The universities, and by extension, lecturers, are just as complicit as their overall governing body. With all the complaints made,

By the People's Bishop Kenneth Obi

The African division of the BBC has released its special report on lecturers who demand sex from their students in exchange for marks, causing an uproar on social media and the internet in general.

Although the report was supposed to be on universities in West Africa- it is not clear if there is more, even though it appears that there were more than two lecturers implicated in this report– only two universities featured in the investigation: the University of Lagos (UNILAG) and the University of Ghana. 

Of course, some mischievous elements would soon rise up to say that the number is too small to establish the prevalence of this menace in tertiary institutions in these countries. Thankfully, we have the OAU, ABU Zaria and FUOYE cases to fling their lies back to their faces very quickly.

As reiterated over and over again, this is not the first time allegations of sexual abuse of students by lecturers would come up. It has been an issue for years, and after the OAU sex-scandal case, we have had more people speak up against this practice. 

So, it is interesting that we are still hearing of new cases. Even more interesting is the fact that to date, Nigeria’s Academic Staff Union of Universities (ASUU) has not released any official statement about this crime, neither has it publicly announced guidelines to checking and punishing this menace.

The universities, and by extension, lecturers, are just as complicit as their overall governing body. With all the complaints made, no public Nigerian tertiary institution has made efforts to protect its female students by creating a special office for this purpose and campaigns to enlighten the vulnerable.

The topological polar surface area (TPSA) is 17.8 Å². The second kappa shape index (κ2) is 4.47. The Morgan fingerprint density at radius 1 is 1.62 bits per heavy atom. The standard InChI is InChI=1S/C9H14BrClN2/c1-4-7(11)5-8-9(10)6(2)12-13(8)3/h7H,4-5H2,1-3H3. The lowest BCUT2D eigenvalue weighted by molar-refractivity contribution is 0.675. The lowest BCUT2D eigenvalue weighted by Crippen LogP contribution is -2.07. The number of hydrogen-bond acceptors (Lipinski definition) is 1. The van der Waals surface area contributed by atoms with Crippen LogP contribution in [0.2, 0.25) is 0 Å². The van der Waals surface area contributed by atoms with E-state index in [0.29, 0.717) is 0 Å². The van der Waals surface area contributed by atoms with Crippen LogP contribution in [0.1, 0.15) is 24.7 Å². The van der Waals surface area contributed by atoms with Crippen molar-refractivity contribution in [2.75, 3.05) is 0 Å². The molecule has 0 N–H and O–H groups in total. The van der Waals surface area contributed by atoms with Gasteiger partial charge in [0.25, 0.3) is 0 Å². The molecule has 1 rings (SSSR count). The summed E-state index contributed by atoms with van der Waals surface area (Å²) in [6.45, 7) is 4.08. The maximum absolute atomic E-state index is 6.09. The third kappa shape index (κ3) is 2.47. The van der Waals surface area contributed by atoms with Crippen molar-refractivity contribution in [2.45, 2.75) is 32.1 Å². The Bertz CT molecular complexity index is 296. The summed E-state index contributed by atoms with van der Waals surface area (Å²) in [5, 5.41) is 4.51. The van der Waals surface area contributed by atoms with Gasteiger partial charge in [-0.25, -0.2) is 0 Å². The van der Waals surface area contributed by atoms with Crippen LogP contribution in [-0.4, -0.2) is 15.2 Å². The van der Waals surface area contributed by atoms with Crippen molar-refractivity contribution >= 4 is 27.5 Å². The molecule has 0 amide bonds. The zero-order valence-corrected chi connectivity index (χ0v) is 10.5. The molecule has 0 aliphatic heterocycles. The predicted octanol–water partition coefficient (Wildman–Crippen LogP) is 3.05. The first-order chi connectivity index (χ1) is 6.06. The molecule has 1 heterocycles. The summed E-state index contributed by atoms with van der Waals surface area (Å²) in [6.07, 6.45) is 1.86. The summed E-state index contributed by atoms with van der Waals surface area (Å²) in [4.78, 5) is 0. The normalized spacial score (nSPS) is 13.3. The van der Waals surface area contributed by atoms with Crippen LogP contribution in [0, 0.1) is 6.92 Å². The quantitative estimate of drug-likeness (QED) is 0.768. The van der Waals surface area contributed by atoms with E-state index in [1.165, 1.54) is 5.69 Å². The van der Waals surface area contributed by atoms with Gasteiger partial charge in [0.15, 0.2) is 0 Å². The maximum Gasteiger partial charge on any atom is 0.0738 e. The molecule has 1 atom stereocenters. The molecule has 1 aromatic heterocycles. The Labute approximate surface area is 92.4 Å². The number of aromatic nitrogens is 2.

Sexual harassment by lecturers is not discussed publicly, as though it were a taboo none of them had dared to break yet. Instead, we keep hearing about cultism as though it were the only crime on campuses.

The BBC report on this menace is laudable, and it is further proof that our schools need to take more proactive actions to end it. But sadly, it will not happen now or any time soon. 

Dr. Boniface Igbeneghu and Dr. Paul Kwame Butakor will definitely be slashed by the sword of Damocles that calmly rested above their heads in the offices they occupied and which they refused to see and acknowledge. But will there be any efforts to ensure that a Dr. Boniface or Dr. Paul does not rise up again in our tertiary institutions? It seems highly unlikely.

In the end, the real change will come from us- people on the outside who were victims once or knew others who were victims. People who had to deal with the helplessness of being powerless in the face of what seemed at the time as absolute authority. 

That is the only way we can get the change we want in our tertiary institutions because relying on our lecturers to effect these changes is like waiting for the emergence of the blue moon.

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*CRJ is the best way to go fighting Corruption and Injustice in an immoral World.*

_The People's Bishop Kenneth Obi, Edo COGIC Prelate and Chairman, Citizens for Righteousness and Social Justice (CRJ), Imo State._
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